Actor Allen Maldonado Dishes On Growing Up In Compton, Meeting Dr. Dre, And His Philanthropic Efforts With Foster Kids And At-Risk Youth
GALO: You’ve worked with Tracee Ellis Ross, Anthony Anderson and Denzel Washington. What are some of the most important things you’ve learned while being on set with them, or perhaps in terms of something that they’ve said that stands out in your mind and helps you in your career or life?
AM: [With] each individual, I’ve watched and I’ve kind of borrowed, or whatever you want to call it, from their work ethic. Denzel is important to me. Being on a film for three and a half months, he taught me pace. He taught me to be grounded in the simple things about life and maneuvering my way through the business. He left me with a lot of information through conversation.
Anthony Anderson and Tracee, they’re fun on set. They keep it comfortable. I study and watch how you’re supposed to set the tone as the lead of the show and how to make everyone else feel comfortable on set, how you establish a relationship with them early. It shows on screen. They’re a family on TV, but they’re also a family in real life, and I’m happy to be a part of that as well.
I worked with Ben Kingsley not too long ago and he was very influential. Just being able to talk to him about movies such as Gandhi and just how deep and how connected with the people in the country he was, and how your work has a lasting effect, not just on your audience but also on society, that was great — a great note and great information that he shared with me.
GALO: So congratulations on landing a role in Straight Outta Compton! That film is certainly causing waves in the industry. Can you share what your character, Tone, is like in the movie?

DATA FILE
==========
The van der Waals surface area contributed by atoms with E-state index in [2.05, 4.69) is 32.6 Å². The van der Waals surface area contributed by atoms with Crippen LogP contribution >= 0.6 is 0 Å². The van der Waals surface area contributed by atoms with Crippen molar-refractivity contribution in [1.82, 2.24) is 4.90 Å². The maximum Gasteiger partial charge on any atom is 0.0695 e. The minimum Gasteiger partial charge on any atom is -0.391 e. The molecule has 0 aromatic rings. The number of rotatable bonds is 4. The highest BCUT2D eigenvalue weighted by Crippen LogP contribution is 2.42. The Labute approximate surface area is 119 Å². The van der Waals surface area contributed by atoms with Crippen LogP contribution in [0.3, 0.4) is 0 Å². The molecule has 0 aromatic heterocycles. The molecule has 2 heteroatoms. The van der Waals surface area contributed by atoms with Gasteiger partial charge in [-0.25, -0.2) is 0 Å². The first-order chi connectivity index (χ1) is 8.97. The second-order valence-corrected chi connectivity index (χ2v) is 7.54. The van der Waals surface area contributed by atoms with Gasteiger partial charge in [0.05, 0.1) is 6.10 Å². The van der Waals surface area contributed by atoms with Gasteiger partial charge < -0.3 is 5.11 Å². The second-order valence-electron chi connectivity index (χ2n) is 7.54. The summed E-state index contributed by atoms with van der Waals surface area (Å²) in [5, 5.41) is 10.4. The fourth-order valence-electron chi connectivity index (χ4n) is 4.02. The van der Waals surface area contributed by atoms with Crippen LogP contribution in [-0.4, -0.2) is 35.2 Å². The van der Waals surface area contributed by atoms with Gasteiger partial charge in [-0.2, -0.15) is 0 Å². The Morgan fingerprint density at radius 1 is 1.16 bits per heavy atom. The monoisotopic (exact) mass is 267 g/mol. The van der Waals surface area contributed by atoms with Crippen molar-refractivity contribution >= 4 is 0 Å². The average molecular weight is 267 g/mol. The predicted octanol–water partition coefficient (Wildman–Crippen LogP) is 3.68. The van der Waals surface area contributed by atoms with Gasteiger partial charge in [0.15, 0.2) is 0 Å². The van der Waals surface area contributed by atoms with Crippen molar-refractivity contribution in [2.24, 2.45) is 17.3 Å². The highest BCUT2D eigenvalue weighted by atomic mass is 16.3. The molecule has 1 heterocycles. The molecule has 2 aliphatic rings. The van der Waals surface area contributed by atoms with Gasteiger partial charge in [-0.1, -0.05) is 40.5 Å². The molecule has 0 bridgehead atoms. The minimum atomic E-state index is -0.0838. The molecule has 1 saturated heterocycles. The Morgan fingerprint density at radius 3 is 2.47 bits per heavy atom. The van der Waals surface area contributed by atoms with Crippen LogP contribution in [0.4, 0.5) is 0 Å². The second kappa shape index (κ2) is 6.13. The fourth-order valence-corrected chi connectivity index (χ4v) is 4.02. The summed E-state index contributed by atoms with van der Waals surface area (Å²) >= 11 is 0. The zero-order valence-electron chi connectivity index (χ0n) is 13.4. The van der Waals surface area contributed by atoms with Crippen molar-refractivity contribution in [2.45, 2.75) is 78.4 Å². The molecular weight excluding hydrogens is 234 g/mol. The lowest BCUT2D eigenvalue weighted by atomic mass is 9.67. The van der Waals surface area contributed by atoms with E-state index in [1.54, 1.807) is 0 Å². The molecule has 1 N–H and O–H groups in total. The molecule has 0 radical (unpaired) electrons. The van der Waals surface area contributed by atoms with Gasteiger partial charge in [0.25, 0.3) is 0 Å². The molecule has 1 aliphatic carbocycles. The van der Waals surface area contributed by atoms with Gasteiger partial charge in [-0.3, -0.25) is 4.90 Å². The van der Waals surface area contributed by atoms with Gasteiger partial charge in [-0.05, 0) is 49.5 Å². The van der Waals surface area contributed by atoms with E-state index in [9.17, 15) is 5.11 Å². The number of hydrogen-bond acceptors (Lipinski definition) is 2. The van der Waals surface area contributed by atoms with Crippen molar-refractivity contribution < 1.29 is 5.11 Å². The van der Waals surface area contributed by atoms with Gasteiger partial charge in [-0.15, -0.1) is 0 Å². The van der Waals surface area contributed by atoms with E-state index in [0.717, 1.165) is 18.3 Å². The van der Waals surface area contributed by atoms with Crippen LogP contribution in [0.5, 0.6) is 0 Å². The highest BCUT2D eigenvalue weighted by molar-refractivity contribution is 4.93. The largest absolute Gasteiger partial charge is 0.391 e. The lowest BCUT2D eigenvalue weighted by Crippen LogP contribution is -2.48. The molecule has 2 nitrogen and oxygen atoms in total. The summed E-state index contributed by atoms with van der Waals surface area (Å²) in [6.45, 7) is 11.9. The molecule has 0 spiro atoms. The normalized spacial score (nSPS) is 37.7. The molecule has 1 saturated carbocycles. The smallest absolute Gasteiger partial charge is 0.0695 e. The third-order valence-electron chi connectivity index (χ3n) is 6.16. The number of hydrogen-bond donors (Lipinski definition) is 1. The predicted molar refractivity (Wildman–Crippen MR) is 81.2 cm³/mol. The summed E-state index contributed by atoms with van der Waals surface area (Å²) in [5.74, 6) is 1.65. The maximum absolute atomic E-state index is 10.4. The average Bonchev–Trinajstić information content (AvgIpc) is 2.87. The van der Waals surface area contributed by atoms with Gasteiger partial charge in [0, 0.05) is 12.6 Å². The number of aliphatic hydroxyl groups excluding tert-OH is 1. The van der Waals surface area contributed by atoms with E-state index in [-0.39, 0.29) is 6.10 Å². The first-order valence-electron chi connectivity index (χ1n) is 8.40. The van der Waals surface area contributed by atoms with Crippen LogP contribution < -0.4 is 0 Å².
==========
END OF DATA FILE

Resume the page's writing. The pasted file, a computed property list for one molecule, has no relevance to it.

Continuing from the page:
AM: Well, Tone is a character that is, I guess, very influential in helping Eazy-E (Jason Mitchell) make the decision in starting to do music and in leaving drugs alone. There’s a big incident that happens in the house, a huge action sequence that kind of results in him being at that fork in the road where he’s like, “you know what? I need to do something different.” The film is very special to me [having grown] up in Compton myself, the earlier years of my life. My sister went to school with MC Ren. Her best friend was neighbors to Suge Knight’s grandma. So I remember seeing a lot of these individuals as a kid, kind of before it all happened. So to see how they, as a group, changed society and changed the landscape of hip-hop is very special to me [in being] a part of the film. And then [there’s also] working with Ice Cube again. My first film that I did was Friday After Next (2002). To work with him again, to kind of grow up from then to now, was very special to me as well.